The opinion of the court was delivered by: LUONGO
On December 30, 1982, plaintiffs Jefferson Ward Stores, Inc. (Ward) and Jefferson Stores, Inc. (Jefferson) filed a complaint in this court alleging breach of contract and negligence by the Doody Company. Defendant responded with a Motion to Dismiss, Stay or Transfer the action based on the existence of a prior action instituted by Doody in the Southern District of Ohio.
Jefferson experienced problems with the resilient flooring installed in the 10 stores involved in this litigation. These stores are located in the Eastern District of Pennsylvania and in New Jersey. On August 11, 1982, after receiving several complaints about the flooring, Doody filed an action against Jefferson, Harford and Sabra in the Southern District of Ohio where it is located, seeking a declaratory judgment determining the rights and obligations of the parties under its agreements with Jefferson and with the subcontractors. Jefferson filed a Motion to Dismiss for lack of personal jurisdiction in the Ohio action on September 3. Harford filed a similar motion on September 27. Neither motion has been decided.
On December 30, 1982, plaintiffs
filed suit in this forum alleging breaches of several contract provisions and negligence in connection with the flooring installation. Defendant has moved this court to dismiss, stay or transfer the action because of its pre-existing Ohio action.
Defendant contends primarily that the first suit filed has priority, absent extraordinary circumstances, and this court must, therefore, dismiss, stay or transfer the instant action. Allowing this second action to continue, defendant maintains, would be duplicative litigation and an abuse of discretion.
Plaintiffs counter with a variety of reasons
why I should retain jurisdiction. I will not address each of these reasons because I find plaintiffs' argument concerning the Ohio court's possible lack of in personam jurisdiction to be dispositive of the issue at this stage of the proceedings.
The Supreme Court has held that a district court has considerable discretion in resolving a conflict of jurisdiction between two federal courts.
Wise judicial administration, giving regard to conservation of judicial resources and comprehensive disposition of litigation, does not counsel rigid mechanical solution of such problems. The factors relevant to wise administration here are equitable in nature. Necessarily, an ample degree of discretion, appropriate for disciplined and experienced judges, must be left to the lower courts.
Kerotest Manufacturing Co. v. C-O-Two Fire Equipment Co., 342 U.S. 180, 183-84, 96 L. Ed. 200, 72 S. Ct. 219 (1952).
The purpose of this discretion is to allow the district court, while protecting the interests of the parties, to conserve judicial resources and avoid duplicative litigation. Allowing the instant action to continue in this forum will not be duplicative. The court in the Ohio action has not yet assumed jurisdiction of the controversy and there is a significant possibility that in personam jurisdiction over neither Jefferson nor Ward exists. Jefferson has raised the jurisdictional issue in both the Southern District of Ohio and before this court. It is beyond my power, of course, to resolve the question of the Ohio court's jurisdiction, but plaintiffs' submissions do raise a serious question as to that court's jurisdiction and it is appropriate for me to consider this factor in deciding whether or not to allow the instant litigation to continue. Omni-Exploration, Inc. v. McGookey, 520 F. Supp. 36 (E.D. Pa. 1981); Creighton-Omaha Regional Health Care Corporation v. The Lomas & Nettleton Company, 486 F. Supp. 392 (D. Neb. 1980); Columbia Pictures Industries, Inc. v. Schneider, 435 F. Supp. 742 (S.D.N.Y. 1977).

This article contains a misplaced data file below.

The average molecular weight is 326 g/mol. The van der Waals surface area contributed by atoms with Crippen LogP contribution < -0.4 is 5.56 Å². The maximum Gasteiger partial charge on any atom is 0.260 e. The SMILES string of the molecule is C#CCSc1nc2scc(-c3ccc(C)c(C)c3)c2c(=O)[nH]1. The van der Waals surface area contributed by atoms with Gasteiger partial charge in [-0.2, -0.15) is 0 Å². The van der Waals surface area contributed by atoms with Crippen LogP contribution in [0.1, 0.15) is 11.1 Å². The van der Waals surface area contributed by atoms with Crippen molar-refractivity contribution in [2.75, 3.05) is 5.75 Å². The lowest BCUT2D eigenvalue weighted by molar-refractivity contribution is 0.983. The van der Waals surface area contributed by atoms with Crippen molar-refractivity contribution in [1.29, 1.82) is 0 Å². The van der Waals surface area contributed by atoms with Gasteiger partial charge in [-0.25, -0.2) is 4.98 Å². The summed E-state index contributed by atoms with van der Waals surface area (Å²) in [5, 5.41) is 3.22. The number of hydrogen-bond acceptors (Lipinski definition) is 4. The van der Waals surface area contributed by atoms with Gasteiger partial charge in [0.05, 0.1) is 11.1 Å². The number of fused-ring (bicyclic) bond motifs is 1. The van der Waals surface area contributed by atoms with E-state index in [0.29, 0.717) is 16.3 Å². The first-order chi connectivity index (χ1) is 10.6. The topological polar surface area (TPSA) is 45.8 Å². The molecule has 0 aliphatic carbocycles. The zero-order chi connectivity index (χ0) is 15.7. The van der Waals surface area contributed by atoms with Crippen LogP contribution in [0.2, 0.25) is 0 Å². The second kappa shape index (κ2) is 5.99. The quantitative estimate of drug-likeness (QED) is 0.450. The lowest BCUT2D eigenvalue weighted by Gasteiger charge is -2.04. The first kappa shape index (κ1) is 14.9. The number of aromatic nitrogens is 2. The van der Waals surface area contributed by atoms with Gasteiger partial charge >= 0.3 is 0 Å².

Defendant has not addressed, in this forum, the issue of the Ohio court's jurisdiction. Defendant instead cites several cases in which the district court was held to have abused its discretion, according to the general rule that the first case filed should continue, by not enjoining a subsequent action.
Defendant has misstated the general rule. It is not the first case filed which has precedence, but "the court first obtaining jurisdiction of the parties and the issues" which should proceed with the litigation. Omni-Exploration, Inc. v. McGookey at 37 (emphasis added). Defendant also fails to distinguish that in the cases cited, the court in which the first suit was filed did have jurisdiction. That situation may or may not exist here.
Because jurisdiction in this court is clear and has not been contested, and because the issue of jurisdiction has not been resolved in the Southern District of Ohio and the case, therefore, has not proceeded to the merits in that court, I will allow the action in this court to continue. Should the court in Ohio decide that it does have jurisdiction over Jefferson and Ward, upon application of any party, the question of ...